Mental health in academia can be a complex and sometimes contradictory issue. On the one hand, doing a PhD and being an academic in your chosen field means you have the opportunity and the privilege not only to pursue a very specific personal interest but also that you have the influence to shape the area in which you work and contribute to determining what is worthy of academic investigation, teaching, and dissemination. In theory, this should be a great basis for your mental wellbeing. On the other hand, however, all these aspects are shaped, to a significant extent, by the structures which fund research and marketize higher education, as well as by an increasing number of doctoral graduates, many of whom aspire to secure one of the disproportionately few academic positions. And of course for many of us, what we do is deeply personal as well as professional, rendering certain boundaries between those realms intrinsically shaky in a higher education culture defined by permanent monitoring of your performance.
For postgraduates and early-career academics, the road to a permanent contract can be tough and mentally as well as physically taxing, both during their postgraduate study and in the period after their graduation, when many have to rely on short-term, hourly-paid teaching contracts and non-academic jobs to pay their bills while also attempting to further develop their CV in the pursuit of that permanent academic post. Admitting to stress, anxiety, or depression in these circumstances, especially in the early stages of your academic career, can lead to discrimination, and often the assumption that if you suffer from these mental health problems then, well, perhaps you’re just not good enough or cut out to be an academic (a suggestion, in my experience, often made by those in stable jobs, with stable incomes, and few or no debt concerns). I ask for your guest posts on your experiences of mental health issues – temporary or chronic, severe or minor – in the hope that your voices will contribute to the battle against this stigma, which too often associates mental health problems with incompetence and renders them something better to be kept silent.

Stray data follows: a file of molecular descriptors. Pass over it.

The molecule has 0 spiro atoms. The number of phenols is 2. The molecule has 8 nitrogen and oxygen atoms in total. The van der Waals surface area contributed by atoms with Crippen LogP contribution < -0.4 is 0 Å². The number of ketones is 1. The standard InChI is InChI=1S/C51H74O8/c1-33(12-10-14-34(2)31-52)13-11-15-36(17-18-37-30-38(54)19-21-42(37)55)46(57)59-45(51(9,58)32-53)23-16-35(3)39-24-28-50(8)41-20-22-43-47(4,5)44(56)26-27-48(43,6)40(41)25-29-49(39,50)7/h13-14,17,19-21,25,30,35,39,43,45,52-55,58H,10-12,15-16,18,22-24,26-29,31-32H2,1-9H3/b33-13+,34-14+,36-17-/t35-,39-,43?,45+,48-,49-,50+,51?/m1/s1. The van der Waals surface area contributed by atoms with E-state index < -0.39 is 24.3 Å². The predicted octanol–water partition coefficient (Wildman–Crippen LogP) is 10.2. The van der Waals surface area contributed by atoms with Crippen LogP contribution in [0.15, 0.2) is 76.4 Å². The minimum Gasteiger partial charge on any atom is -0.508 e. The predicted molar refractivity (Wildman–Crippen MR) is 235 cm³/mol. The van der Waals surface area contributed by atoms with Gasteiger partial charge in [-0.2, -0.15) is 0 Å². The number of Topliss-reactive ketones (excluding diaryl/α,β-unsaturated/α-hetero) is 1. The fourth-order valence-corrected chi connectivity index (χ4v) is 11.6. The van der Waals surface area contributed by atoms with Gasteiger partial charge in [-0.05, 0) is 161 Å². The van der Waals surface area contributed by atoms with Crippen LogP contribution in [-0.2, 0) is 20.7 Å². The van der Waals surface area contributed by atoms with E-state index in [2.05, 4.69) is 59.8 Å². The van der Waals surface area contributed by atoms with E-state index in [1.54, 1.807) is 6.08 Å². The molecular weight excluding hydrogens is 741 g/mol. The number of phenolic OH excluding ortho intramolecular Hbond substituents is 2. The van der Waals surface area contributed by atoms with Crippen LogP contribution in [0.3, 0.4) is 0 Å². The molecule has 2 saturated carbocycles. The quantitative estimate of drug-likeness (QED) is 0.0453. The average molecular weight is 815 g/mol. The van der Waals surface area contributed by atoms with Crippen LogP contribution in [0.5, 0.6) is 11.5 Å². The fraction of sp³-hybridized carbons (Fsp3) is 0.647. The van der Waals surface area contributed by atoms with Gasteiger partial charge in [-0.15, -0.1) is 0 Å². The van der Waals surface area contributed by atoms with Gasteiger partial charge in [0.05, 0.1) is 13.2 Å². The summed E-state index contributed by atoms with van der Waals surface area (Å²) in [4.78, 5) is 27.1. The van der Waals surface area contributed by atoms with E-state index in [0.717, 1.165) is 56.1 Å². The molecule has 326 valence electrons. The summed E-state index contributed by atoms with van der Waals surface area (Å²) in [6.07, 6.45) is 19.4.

This blog, then, looks to bring to light the variety of mental health issues experienced by postgraduates, early-career researchers, and established academics as well as being concerned more generally with the importance of self-care in an environment in which constant quantitative and qualitative assessment of our work has become customary and often runs counter to what we aim to achieve. But stress, anxiety, and depression caused by these circumstances are not the only concern of this new section of The New Academic. I also hope that your contributions will provide an insight into how academia deals with those who experience mental health problems, how hostile or supportive it is towards those individuals, be their problems related to their profession or not (see here for an interesting post by a lecturer who suffers from bipolar disorder, for example, and here for some resources compiled by Karen Kelsky in response to a request re academia and mental health). The aim is not to claim that mental illness is endemic in academia (or to insist that it is a sector more prone to mental health issues). Rather, I hope we can explore the links between the current academic and higher education environment and how we manage our wellbeing in that climate, be it as postgraduate students or professors. In this sense, then, I hope to counter the idea that academic life is necessarily fraught with these problems by highlighting also what people have done to take better care of their mental health (including developments such as this The Slow University seminar at Durham, for example). You can find an account of my own experiences of anxiety here.
Please email your guest posts and any questions or thoughts to me at firstname.lastname@example.org. If you choose to have your guest post published anonymously, you can rest assured that none of your details will be shared with anyone but me. Posts should be approximately 1,000 words in length, but may be longer or shorter. The issues mentioned here are a great concern to many colleagues at various stages of their careers and for various reasons. Please consider sharing your stories, no matter your take on the topic!